The latest attempt to undermine the status quo by animal rights groups is currently underway. As with all of these attempts the main goal is not what is laid out in the press releases, or, on the web pages of the group concerned. If you have read any of the previous articles, you will be aware that, the individual’s personal choice is theirs and theirs alone. You will also know that there are many shooters, from every conceivable stand point; from meat eaters to vegans, all religions, races, and creeds.
Despite their diverse viewpoints, they have a number of areas of commonality. The first and most obvious is that they all enjoy taking part in the many and various different options available in the shooting sports as a whole. They also have a strong sense of right and wrong, as defined by the laws of the land. You will be hard pushed to find a shooter with a parking ticket, or, a speeding fine, let alone anything more serious. This attitude is something that is borne out of the discipline of shooting, and the responsibility that owning such tools, for that’s what a firearm is, brings.
Another thing that binds, is the concern for the environment where their shooting is undertaken, along with the nature therein. These areas are a haven for wildlife, and considerably less impactful than the thousands of houses being built over the hundreds of hectares of green belt. But as usual I digress, sorry. Our ranges alone provide sanctuary for moths, butterflies, wild orchids and numerous other wild flowers, adders, grass snakes, slow-worms, stag and other beetles, and finally but not least badgers. But these ranges are not overgrown, and un-managed. They are however selectively managed in order to help keep the natural diversity of the environment they are on.
Certain groups over the years, and certainly in the last thirty years with more intensity, wish to remove those who have been taking care of the rural environment for generations, and replace them with people who think the right way. The right way being that, if man is involved its wrong, unless of course the person is one of their own. A local group who thought this way refused to allow the control of foxes or deer on their land. The upshot was that the deer population grew beyond what the environment could provide food for, resulting in emaciated and sickly deer living on the ground. Many of these deer were culled, but did not end up in the food chain as they were not fit for human consumption. The foxes mean while wreaked havoc on the ground nesting birds, during the nesting season, resulting in an explosion in fox numbers. They were also culled!
Having had little success with their previous tactics, these groups are now learning from those in the U.S.A. who have also tried the first route, and have for the past ten years or so gone down a different path. They know that the people who support their viewpoint are in the minority, a significant one, but still a minority, which has remained stable over time. The new route is one of the law, and it’s not about winning! The plan is to ruin financially their opponents. Both sides are able to draw on their respective supporters for finances, but the anti-group has nothing to lose by keep throwing law suit after law suit at their opponent. Those defending against such suits, are often prevented from continuing their lawful business, whilst these spurious cases are taken through the courts, or, relevant ministerial department.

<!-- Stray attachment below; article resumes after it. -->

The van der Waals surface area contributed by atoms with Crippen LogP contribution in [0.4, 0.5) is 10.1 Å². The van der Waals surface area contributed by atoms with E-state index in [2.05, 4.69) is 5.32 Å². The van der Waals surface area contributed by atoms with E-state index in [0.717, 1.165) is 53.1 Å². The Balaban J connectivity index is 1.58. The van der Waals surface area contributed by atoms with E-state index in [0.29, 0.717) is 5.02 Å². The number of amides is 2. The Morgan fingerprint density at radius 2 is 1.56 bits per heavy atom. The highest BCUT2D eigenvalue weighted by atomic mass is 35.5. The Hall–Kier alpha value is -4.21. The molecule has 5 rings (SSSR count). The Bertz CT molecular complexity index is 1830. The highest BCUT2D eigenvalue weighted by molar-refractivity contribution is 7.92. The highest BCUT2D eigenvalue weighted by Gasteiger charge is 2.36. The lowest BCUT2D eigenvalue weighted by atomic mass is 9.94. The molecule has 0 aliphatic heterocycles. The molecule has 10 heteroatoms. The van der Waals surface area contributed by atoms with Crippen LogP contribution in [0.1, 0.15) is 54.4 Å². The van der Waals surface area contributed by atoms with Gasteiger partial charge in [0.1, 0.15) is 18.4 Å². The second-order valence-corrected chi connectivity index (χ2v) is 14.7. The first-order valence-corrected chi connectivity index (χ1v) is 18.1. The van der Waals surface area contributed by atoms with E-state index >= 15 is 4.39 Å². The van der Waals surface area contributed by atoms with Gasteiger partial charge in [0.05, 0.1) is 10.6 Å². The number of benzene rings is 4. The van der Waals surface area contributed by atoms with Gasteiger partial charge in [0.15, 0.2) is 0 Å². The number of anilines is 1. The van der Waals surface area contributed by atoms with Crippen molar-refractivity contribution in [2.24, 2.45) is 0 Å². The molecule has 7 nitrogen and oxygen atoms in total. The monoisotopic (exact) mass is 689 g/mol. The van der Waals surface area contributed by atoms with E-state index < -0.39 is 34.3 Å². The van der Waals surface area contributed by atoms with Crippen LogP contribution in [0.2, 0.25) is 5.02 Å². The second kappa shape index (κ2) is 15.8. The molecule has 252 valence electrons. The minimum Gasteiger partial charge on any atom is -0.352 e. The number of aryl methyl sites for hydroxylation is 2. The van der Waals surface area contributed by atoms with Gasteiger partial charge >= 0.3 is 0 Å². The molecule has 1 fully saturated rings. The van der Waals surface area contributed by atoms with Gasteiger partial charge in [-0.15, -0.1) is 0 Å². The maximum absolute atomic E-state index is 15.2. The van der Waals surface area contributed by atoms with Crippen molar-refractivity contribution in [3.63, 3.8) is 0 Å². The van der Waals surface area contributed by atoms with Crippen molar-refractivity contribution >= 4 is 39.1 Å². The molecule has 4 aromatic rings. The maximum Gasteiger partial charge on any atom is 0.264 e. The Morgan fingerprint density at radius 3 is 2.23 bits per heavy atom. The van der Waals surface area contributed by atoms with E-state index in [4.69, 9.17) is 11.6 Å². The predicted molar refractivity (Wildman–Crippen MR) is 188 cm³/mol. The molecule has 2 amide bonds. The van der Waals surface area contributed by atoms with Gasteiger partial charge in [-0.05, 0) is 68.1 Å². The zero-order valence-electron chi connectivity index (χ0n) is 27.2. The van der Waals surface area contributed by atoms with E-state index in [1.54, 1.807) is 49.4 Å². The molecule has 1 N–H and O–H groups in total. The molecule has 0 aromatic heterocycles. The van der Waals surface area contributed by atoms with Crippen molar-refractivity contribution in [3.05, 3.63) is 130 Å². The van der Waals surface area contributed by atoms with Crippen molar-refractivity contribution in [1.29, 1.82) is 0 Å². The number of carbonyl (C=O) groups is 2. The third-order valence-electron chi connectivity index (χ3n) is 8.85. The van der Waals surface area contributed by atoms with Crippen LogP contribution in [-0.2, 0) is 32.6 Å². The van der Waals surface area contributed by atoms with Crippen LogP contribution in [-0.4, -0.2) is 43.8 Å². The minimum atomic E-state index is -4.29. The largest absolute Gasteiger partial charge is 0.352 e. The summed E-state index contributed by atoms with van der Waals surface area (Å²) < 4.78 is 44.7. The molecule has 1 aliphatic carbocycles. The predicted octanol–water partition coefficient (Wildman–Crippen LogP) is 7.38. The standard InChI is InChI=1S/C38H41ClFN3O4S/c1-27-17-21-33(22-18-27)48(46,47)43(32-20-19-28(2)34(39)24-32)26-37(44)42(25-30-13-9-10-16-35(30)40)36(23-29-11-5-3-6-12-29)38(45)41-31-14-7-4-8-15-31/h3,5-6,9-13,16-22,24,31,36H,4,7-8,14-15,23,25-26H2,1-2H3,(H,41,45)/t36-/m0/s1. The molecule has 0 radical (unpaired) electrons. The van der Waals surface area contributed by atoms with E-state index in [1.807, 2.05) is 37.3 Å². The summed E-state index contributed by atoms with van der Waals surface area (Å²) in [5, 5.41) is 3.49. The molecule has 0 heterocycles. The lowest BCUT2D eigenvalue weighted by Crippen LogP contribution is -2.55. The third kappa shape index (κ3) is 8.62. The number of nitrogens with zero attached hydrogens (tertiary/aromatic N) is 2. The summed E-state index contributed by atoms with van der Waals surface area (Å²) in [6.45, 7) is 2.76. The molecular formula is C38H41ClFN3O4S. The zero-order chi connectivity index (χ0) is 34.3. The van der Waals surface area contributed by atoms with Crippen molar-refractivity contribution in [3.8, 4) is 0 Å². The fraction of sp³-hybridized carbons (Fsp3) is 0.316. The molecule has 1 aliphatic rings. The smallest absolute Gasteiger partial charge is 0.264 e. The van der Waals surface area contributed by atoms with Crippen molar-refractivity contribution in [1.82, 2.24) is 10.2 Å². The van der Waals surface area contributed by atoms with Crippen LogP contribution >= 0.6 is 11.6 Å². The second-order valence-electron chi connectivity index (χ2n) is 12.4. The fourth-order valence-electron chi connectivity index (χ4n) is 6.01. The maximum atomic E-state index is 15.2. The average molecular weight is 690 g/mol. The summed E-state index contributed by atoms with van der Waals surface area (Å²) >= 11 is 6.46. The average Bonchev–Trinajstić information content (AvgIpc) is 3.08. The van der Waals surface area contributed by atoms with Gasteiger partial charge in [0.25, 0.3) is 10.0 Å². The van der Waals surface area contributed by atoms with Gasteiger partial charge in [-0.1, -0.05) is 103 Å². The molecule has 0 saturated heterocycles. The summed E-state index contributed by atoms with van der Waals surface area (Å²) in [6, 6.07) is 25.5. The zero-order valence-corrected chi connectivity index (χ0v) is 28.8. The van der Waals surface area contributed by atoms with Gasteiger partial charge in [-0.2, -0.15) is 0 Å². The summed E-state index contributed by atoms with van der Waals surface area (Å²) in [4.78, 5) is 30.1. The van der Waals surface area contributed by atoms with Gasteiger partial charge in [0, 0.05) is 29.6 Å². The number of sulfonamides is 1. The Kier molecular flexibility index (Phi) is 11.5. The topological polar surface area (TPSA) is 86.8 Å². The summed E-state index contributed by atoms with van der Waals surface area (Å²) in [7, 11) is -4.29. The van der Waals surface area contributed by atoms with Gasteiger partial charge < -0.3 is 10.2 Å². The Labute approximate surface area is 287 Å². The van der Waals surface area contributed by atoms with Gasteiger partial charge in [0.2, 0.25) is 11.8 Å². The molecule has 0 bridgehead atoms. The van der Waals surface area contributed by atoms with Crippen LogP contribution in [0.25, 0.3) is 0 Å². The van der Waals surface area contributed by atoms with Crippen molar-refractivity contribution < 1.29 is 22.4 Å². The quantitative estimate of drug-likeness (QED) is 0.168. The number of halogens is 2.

The first attempt here in the UK was the challenge to, and the suspension of, the general license to control pest such as pigeons and corvids. With a relatively small outlay the group concerned brought chaos to many farmers around the country. Those concerned could not have picked a worse time to proceed with such an action. As self-proclaimed environmentalists and animal lovers, they systematically removed hundreds of thousands of native birds from the countryside they profess to care so much about. In my own locality there was an increase in jays, magpies, and jackdaws. There was by contrast, a marked decline in blackbirds, thrushes, sparrows, gold-crests and blue tits, all of which normally nest happily in the trees and hedges of my garden. One blackbird in her nest, visible from a window in the house, laid more than nine eggs, it may have been more, but only a few made it to hatching, and those that did never fledged.
This latest challenge to the shooting sports, in all its guises, is the most pernicious so far. Without everyone taking part to support those best placed to fight these law suits, there will be no future for shooting here in the UK. Firstly, they will ban game shooting. Then there will be a ban on vermin control. Clay pigeon shooting will be next, with the banning of lead shot, and whilst that is being passed, the use of lead in all ammunition will be included in the ban. Don’t believe me! Go to California, where such a lead ban is already in place. They came in from a different direction, but the ultimate goal is the same.